Families of Harrison, Poorman, O’Soup call for better police communication

Relatives of Indigenous women and girls spoke alongside Amnesty International Canada and accuse police of mishandling investigations.

The families of three Indigenous women recently found dead in the Vancouver area, are accusing the Vancouver Police Department and other police agencies of negligence and miscommunication.

“On September 29th, it would have been Tatyanna’s 21st birthday,” Natasha Harrison said during the news conference on Monday, put together by Amnesty International Canada.

She says when her daughter’s body was found May. 2 on a boat in Richmond, it was first reported to a Downtown Eastside worker, and then to police.

Harrison says a missing person’s report was filed the next day, but the VPD failed to make the connection between the body in Richmond and her missing daughter.

“The second we have someone who is vulnerable and at risk, law enforcement seems to put them on the back burner and pick and choose which cases they are going to put on a priority,” she said.

Alongside relatives of Chelsea Poorman, and Noelle O’Soup, Harrison asked police departments to better communicate across jurisdictions and with other government agencies.

All three were found dead this past year in Metro Vancouver, and their families say they’re dissatisfied with the police response.

“There needs to be an open network where law enforcement, [the BC Ministry of Children and Family Development], hospitals, psych wards, anything like that, have open communication the second a missing person [report] is filed, especially when it’s a missing person that’s vulnerable and at risk,” Harrison said.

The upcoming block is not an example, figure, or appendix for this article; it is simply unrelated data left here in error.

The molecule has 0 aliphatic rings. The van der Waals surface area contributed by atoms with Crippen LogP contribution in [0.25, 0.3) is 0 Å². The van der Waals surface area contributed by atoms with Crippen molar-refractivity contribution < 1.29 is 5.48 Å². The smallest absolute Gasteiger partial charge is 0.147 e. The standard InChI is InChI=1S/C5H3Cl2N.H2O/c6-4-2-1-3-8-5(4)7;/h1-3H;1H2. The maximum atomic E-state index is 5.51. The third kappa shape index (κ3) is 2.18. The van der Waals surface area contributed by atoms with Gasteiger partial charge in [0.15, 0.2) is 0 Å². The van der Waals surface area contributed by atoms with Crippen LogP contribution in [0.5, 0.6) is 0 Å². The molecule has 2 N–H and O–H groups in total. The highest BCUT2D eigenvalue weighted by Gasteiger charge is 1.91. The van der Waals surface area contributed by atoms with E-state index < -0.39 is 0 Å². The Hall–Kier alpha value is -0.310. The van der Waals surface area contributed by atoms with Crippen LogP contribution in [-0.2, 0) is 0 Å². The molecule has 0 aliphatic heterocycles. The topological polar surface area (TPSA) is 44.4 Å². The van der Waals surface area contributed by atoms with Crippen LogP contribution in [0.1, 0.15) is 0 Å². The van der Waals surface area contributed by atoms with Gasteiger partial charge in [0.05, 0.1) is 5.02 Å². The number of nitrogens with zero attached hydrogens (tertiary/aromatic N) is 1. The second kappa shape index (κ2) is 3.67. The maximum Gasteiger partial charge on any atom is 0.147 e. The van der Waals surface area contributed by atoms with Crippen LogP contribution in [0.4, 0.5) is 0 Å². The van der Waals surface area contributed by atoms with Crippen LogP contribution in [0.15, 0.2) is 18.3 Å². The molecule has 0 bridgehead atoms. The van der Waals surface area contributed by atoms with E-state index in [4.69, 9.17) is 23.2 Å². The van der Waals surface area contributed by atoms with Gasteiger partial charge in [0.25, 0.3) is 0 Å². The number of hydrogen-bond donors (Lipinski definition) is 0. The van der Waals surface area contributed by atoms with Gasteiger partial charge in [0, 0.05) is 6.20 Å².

It took three months for her daughter’s body to be identified after it was initially discovered, and Harrison says she spent that time searching for answers in the Downtown Eastside, trying to find out if Tatyanna was still alive.

“I would like to see when a missing person [report] is filed, it is open to all jurisdictions, and it’s not singled out to Surrey handling the case, or Richmond handling the case, and missing all the evidence they have in Vancouver,” Harrison added, saying she ran into cross-jurisdictional issues while searching for Tatyanna.

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As part of this story, CityNews contacted a number of police agencies. The BC RCMP responded, saying in a statement:

“We have heard the families’ concerns and remain committed to determining what happened in each of their loved ones’ cases. It is important to acknowledge the commitment and courage of so many victim’s families to continue to seek justice for their loved ones. The RCMP is committed to improving relationships with Indigenous communities, supporting survivors and families, and ensuring that investigations are robust, professional and result in justice for the victims and their families. Violence against Indigenous women, girls, Two Spirit and LGBTQQIA+ people in Canada is an ongoing national tragedy. We will continue to work with victim’s families, various community groups, governments and other stakeholders to address the concerns raised.”

The families spoke out ahead of annual October 4th Sisters in Spirit vigils, which are held across the country to honour the memories of missing and murdered Indigenous women, girls, and Two Spirit people.

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